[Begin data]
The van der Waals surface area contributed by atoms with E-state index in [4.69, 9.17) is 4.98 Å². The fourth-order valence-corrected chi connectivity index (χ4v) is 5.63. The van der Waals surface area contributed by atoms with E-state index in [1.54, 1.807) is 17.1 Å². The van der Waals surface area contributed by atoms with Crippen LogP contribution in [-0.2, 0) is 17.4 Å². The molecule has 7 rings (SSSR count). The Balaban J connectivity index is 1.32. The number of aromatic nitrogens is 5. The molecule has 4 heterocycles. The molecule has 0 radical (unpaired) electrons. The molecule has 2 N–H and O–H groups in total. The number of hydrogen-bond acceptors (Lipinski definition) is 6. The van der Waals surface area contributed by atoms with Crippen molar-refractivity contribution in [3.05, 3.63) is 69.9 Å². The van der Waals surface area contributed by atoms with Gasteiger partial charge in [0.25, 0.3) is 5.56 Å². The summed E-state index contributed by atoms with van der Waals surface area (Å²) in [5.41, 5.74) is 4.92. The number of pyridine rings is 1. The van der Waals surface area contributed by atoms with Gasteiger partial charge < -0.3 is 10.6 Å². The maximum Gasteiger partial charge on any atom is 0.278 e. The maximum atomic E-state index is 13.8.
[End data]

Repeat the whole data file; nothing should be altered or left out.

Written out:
The van der Waals surface area contributed by atoms with E-state index in [4.69, 9.17) is 4.98 Å². The fourth-order valence-corrected chi connectivity index (χ4v) is 5.63. The van der Waals surface area contributed by atoms with E-state index in [1.54, 1.807) is 17.1 Å². The van der Waals surface area contributed by atoms with Crippen LogP contribution in [-0.2, 0) is 17.4 Å². The molecule has 7 rings (SSSR count). The Balaban J connectivity index is 1.32. The number of aromatic nitrogens is 5. The molecule has 4 heterocycles. The molecule has 0 radical (unpaired) electrons. The molecule has 2 N–H and O–H groups in total. The number of hydrogen-bond acceptors (Lipinski definition) is 6. The van der Waals surface area contributed by atoms with Crippen molar-refractivity contribution in [3.05, 3.63) is 69.9 Å². The van der Waals surface area contributed by atoms with Gasteiger partial charge in [0.25, 0.3) is 5.56 Å². The summed E-state index contributed by atoms with van der Waals surface area (Å²) in [5.41, 5.74) is 4.92. The number of pyridine rings is 1. The van der Waals surface area contributed by atoms with Gasteiger partial charge < -0.3 is 10.6 Å². The maximum Gasteiger partial charge on any atom is 0.278 e. The maximum atomic E-state index is 13.8.